My daughter tried GS for 3 years. She saw all of the cool things that her brother got to do in Boy Scouts, so she gave up on it. She wanted to switch to Boy Scouts, but of course, they wouldn’t allow it. She did do the Pinewood Derby two years (actually won her age group the second year). After that, they didn’t let sisters of scouts participate anymore. Buncha sexist bullcrap. She wants to code, build robots, go geocaching, and camping in the woods, NOT sitting around making another stupid, useless craft!!!! So we started letting her tagalong with her brother on scouting field trips (we chaperoned and brought her with us). She is content to be involved in the much more interesting activities, doesn’t give a toot about the badges.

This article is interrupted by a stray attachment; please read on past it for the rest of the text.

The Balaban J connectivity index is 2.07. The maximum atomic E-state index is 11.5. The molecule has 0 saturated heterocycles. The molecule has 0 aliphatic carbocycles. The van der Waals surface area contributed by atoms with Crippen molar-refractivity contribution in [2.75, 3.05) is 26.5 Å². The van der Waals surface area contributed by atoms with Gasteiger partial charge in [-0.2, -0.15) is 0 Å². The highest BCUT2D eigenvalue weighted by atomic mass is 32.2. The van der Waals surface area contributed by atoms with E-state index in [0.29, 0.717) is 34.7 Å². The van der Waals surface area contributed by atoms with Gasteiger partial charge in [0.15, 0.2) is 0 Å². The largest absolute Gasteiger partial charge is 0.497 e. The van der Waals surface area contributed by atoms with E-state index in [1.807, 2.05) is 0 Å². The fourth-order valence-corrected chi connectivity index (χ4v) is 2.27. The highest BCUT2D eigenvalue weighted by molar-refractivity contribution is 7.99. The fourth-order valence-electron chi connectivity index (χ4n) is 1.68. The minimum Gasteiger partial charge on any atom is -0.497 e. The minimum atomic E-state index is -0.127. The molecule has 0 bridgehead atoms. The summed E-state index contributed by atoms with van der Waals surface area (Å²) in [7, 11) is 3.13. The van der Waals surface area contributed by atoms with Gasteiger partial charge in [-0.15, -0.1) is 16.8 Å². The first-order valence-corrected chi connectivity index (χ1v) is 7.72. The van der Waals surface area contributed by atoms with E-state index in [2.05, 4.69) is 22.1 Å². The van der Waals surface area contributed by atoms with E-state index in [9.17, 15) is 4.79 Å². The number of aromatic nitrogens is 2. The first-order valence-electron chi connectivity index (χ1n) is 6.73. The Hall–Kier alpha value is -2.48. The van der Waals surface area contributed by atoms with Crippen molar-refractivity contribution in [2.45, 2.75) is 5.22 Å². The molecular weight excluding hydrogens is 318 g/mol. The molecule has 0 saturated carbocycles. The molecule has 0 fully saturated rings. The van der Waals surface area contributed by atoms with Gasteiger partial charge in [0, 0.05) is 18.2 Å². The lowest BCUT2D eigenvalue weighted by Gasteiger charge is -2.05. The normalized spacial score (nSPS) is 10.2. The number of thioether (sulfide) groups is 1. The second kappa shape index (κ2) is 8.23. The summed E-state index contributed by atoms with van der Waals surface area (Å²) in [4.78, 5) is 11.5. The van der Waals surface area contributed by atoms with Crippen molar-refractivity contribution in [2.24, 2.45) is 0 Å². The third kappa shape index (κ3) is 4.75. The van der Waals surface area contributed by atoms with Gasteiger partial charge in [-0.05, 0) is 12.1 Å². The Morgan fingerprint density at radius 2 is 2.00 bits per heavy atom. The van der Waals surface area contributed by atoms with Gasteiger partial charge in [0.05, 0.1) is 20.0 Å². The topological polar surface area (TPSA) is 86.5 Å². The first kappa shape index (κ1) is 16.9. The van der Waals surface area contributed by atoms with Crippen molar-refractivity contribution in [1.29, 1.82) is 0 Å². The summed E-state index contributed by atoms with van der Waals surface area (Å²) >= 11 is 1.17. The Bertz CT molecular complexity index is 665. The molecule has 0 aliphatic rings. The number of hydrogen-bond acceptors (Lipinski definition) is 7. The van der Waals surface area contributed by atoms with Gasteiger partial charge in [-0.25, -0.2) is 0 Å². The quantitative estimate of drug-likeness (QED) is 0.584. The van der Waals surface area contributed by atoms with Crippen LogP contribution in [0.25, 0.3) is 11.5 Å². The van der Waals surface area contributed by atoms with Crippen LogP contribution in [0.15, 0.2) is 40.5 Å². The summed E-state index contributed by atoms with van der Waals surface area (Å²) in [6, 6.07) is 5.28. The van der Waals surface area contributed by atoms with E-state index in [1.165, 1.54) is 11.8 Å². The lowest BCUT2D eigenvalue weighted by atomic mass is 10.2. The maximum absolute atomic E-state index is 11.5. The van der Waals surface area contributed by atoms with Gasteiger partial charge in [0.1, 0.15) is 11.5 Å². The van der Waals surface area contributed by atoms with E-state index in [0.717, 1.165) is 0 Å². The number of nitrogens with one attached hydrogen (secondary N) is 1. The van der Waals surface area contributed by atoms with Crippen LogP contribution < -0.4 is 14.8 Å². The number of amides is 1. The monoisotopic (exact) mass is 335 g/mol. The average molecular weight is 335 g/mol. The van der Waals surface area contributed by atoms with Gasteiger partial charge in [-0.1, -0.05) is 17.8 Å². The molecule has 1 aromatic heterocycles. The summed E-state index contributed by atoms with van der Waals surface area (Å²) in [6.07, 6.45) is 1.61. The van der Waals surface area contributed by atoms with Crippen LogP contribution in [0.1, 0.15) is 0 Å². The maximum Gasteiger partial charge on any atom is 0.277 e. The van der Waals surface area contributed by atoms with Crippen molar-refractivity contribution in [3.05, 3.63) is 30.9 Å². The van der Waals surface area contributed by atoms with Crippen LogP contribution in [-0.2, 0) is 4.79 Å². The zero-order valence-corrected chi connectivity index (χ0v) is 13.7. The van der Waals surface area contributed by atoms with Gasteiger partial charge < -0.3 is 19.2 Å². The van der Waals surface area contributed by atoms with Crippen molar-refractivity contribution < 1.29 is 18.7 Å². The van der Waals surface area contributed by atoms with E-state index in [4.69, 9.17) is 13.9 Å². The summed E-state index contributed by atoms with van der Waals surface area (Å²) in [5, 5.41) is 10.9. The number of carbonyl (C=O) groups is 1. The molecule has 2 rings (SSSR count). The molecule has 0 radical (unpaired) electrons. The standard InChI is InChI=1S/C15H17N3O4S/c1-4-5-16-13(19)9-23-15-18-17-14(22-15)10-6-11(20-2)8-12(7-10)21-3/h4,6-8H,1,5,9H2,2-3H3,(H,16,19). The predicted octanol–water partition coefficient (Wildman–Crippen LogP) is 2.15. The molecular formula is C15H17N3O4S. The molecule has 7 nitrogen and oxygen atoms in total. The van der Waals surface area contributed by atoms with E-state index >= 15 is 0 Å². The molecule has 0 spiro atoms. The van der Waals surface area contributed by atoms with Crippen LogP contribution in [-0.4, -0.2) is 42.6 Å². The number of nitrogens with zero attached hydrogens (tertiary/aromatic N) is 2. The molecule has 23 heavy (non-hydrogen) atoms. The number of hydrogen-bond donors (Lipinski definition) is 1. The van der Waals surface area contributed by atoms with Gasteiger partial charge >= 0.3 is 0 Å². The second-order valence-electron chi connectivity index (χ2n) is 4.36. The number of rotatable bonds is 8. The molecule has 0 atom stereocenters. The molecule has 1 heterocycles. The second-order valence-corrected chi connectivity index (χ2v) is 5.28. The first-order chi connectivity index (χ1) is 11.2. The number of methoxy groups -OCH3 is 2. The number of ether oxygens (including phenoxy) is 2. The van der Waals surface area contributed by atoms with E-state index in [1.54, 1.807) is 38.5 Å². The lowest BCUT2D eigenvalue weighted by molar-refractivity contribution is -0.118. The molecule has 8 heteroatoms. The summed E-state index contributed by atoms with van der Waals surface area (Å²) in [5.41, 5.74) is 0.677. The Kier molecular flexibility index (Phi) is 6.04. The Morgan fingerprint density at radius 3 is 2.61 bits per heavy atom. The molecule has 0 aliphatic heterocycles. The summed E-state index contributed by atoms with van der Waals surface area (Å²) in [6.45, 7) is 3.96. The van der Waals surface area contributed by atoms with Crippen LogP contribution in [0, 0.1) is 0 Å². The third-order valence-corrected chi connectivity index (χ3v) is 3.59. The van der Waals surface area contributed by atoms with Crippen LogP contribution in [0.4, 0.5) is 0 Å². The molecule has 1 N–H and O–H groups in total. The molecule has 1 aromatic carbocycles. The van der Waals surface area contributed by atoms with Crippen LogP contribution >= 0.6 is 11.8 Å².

• iluvaxo

        It’s up to the leader what the troop does when they are younger. When they are older, they get to decide. If you’ve been challenging them, they will choose to be adventurous when they are older (and the girly girls will drop out). I’ve had my troop since Kindergarten, and they are now in High School. I refused to take them to Build a Bear, Disneyland, etc. They camp, travel to places that they would never see, take self-defense classes, etc. If you didn’t like what was going on in your daughter’s troop, you could volunteer and make a difference not just for her, but for other girls. Male can be GS leaders. Go for it, Karl! : )

        • Karl Hutchense

          You are a rarity. Those girls will benefit immensely from your support. A lot of the girls in our troop didn’t like to get wet, cold or dirty. (eyeroll). So we did our own family and friends adventures and activities instead. The GS ship has sailed, and we are now consumed with competitive swimming.

        • Sheldonsmum